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Mozambique: A Fading U.N. Success Story

From: Journal of Democracy
Volume 13, Number 1, January 2002
pp. 141-156 | 10.1353/jod.2002.0018

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Journal of Democracy 13.1 (2002) 141-156

[Figures]

As Mozambique enters its tenth year of peace following a brutal and destructive civil war, the signs of continued democratic transformation and pro-market economic reform appear rosy, at least at first glance. Donors and the international community have quietly lauded Joaquim Chissano's recent announcement that he is "not disposed" to seek a third term as president of this former Portuguese colony of 17 million on the southeast coast of Africa. Together with President Frederick Chiluba's similar announcement in Zambia a few months ago, it looks to many like an indication that these two African democracies are maturing and consolidating the gains that they have made in recent years.

Mozambique's continued place atop the list of the world's fastest-growing economies has been seen as another signal that commitment to the "Washington Consensus" will provide the funds required to bring infrastructure, schools, and health care to the rural majority. It is no wonder, then, that Mozambique finds itself highlighted as a success story for the United Nations in conflict-ridden Africa. Many credit Mozambique's remarkable transformation to the UN's efforts to sustain the drawn-out peace negotiations, demobilize more than 90,000 soldiers, rebuild a unified national army, and foster the rise of a legitimate, peaceful opposition. Donor investments continue to support Mozambique today, funding more than half of the government's annual budget.

On the ground in Mozambique, however, the continuation of this upward trajectory looks anything but guaranteed. The newspapers hint at trouble just beneath the surface: two major bank failures, the assassination of the country's most respected independent journalist, the continued depreciation of the currency, and stop-and-start talks between the Frente de Libertação de Moçambique (or Frelimo, as the ruling party is usually called) and its main political rival, the Resist^encia Nacional Moçambicana (Renamo), about how to share power at the local level. In November 2000, when police in the city of Montepuez killed demonstrators challenging the government's claim to have won that year's national elections, tensions nearly exploded into large-scale violence.

The UN's work in Mozambique was unprecedented in scope, and the results have been dramatic. Two consecutive free elections and growth rates approaching 10 percent a year over the past decade cannot be ignored. Some might argue that the items of bad news cited above are merely "bumps on the road" toward lasting peace, as Mozambicans of all stripes learn to resolve problems through dialogue and democratic competition. But a deeper look at Mozambique's political and economic situation suggests a bleaker interpretation.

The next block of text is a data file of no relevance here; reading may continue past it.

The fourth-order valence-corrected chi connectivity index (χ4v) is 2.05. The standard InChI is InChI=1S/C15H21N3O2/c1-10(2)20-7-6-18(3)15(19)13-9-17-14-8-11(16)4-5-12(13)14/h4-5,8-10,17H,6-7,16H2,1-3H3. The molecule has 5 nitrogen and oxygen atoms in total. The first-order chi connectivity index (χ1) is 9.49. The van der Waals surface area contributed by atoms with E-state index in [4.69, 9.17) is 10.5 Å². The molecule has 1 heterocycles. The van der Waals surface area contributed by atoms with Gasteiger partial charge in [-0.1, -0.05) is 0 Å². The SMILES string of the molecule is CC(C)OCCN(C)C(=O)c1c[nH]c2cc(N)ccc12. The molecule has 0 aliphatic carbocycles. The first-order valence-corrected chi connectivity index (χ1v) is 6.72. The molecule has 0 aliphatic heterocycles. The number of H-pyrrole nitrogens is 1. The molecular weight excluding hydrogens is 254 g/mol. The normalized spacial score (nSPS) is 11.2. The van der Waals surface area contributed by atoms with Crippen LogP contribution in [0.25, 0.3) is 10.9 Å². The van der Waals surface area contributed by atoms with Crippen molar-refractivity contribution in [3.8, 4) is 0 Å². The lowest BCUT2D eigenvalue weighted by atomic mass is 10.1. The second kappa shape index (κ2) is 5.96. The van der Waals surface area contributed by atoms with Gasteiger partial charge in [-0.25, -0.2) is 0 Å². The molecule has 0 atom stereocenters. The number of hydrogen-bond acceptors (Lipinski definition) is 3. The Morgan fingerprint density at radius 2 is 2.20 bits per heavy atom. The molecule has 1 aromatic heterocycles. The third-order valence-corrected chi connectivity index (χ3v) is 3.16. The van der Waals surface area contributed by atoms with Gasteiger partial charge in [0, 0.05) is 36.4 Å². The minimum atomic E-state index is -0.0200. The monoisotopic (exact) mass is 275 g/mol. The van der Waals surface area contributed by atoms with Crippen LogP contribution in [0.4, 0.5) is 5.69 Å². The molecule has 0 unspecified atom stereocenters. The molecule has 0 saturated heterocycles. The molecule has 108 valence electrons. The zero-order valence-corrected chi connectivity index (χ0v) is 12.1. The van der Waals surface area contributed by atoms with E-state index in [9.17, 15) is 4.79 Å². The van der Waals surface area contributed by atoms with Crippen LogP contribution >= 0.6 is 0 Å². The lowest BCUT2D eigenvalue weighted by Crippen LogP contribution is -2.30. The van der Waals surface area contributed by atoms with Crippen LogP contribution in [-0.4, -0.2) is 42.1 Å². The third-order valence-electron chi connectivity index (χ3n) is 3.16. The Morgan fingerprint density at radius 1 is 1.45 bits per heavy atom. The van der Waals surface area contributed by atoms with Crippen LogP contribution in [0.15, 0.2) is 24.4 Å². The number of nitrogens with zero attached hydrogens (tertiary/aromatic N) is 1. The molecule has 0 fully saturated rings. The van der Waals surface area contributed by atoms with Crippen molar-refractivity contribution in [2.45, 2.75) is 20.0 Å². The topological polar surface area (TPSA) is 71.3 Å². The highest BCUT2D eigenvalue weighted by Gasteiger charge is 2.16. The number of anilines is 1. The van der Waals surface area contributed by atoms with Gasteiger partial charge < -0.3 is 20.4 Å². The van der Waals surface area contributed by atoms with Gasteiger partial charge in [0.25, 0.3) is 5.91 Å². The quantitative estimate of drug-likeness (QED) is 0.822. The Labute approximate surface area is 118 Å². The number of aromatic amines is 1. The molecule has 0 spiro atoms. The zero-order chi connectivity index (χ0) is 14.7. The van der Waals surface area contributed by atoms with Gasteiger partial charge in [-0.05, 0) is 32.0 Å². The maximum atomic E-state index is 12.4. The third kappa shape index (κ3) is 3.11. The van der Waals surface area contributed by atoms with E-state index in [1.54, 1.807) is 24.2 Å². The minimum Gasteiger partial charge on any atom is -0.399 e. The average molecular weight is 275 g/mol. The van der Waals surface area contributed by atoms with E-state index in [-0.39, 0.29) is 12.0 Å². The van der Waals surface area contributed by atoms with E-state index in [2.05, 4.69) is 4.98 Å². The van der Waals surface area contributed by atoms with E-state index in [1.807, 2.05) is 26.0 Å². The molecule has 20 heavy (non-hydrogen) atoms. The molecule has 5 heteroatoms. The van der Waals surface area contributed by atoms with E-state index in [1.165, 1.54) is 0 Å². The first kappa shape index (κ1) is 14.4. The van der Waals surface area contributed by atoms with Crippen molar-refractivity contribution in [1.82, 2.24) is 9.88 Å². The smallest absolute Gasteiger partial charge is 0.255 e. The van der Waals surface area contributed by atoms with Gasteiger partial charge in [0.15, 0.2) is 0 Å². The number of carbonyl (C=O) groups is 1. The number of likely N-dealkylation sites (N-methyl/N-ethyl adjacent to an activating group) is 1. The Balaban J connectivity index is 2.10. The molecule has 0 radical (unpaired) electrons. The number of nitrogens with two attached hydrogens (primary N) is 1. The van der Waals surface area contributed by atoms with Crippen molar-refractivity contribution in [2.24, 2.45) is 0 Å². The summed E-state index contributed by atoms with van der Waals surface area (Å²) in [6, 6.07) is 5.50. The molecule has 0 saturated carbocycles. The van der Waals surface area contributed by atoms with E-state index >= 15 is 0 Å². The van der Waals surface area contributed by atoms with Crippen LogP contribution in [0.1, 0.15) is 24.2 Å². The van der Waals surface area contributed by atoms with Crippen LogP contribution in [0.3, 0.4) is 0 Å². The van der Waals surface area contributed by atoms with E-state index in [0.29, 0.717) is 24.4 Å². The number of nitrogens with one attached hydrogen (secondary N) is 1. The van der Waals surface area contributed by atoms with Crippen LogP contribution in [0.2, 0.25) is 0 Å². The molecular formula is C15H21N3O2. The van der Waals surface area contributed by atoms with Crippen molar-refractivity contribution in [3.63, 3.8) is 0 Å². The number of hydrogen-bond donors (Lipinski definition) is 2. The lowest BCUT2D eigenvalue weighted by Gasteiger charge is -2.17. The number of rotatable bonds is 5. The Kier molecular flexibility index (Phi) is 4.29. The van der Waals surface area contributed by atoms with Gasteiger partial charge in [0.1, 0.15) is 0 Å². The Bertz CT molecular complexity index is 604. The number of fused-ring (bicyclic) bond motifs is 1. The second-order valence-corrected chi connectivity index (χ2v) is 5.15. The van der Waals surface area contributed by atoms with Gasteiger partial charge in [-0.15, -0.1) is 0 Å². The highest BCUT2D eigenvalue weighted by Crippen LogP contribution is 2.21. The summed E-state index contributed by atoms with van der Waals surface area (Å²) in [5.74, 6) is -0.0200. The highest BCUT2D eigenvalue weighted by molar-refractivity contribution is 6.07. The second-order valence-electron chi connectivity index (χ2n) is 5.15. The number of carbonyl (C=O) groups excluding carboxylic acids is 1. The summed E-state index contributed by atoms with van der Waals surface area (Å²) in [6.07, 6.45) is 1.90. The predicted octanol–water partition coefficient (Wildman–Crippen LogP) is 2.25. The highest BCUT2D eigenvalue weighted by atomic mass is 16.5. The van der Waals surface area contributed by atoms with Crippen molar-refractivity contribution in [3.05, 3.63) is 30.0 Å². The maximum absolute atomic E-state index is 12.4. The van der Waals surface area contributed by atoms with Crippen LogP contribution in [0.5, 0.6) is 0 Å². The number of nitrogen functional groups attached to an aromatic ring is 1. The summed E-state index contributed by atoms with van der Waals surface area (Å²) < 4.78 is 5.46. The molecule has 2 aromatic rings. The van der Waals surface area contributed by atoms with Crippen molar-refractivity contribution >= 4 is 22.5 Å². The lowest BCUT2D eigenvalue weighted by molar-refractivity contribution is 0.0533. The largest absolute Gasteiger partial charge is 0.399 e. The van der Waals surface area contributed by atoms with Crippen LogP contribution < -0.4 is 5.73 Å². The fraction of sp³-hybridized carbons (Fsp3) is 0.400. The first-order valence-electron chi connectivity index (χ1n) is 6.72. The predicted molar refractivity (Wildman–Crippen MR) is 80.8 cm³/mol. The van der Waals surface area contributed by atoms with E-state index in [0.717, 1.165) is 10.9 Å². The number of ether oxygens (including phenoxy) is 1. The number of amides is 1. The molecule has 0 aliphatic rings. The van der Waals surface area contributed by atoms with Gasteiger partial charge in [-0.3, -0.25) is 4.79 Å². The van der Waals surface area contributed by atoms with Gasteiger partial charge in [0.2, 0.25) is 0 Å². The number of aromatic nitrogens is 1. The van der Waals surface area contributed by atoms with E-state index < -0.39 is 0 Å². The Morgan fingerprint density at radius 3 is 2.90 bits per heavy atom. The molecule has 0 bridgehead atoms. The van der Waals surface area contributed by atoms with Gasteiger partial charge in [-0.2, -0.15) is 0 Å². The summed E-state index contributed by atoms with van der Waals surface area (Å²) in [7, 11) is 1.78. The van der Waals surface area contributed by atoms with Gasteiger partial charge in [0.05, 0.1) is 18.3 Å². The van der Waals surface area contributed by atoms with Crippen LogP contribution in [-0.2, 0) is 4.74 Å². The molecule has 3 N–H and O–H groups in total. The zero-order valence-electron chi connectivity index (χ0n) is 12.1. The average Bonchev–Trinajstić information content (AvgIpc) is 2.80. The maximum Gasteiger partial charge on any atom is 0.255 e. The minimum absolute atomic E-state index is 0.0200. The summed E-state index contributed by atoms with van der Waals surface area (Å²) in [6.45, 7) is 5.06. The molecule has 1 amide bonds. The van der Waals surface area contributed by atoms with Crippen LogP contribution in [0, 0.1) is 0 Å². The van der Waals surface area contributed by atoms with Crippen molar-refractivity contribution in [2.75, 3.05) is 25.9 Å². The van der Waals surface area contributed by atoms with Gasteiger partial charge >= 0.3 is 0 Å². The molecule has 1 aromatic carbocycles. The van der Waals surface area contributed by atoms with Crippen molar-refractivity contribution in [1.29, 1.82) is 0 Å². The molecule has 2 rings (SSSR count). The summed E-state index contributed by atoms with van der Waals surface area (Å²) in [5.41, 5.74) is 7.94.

The truth is that a number of deep cleavages threaten the future of Mozambique's democratic transition. What are these fundamental divisions? And more importantly, how can the political system be reformed in order to prevent them from worsening or even erupting into renewed civil war? A search for answers should begin with some basic background on Mozambique and its troubled recent history.

The Social Geography of Mozambique

With a shoreline stretching more than 2,000 miles along the east coast of southern Africa, Mozambique has long occupied a strategic position. In colonial times -- and even before, as traders made their way up and down the Indian Ocean -- Mozambique's abundance of rivers and natural harbors held the promise of unparalleled access to the African hinterland. As colonialism went into decline and the Cold War took hold in Africa, Mozambique's proximity to Rhodesia and South Africa further consolidated its strategic importance, as the Soviet Union and the United States battled to maintain their spheres of influence in the region.

The physical geography of Mozambique also has had profound effects on the social and cultural landscape of the country. Three major rivers flowing west to east -- the Zambezi, the Save, and the Limpopo -- divide the country laterally into three "broad cultural and linguistic bands." The northernmost third of the country, above the Zambezi River, is home to matrilineal groups (the Makonde, Macua-Lowme, and Yao) with historic links to the Islamic influences of the East African littoral. A diverse array of smaller ethnic groups that...



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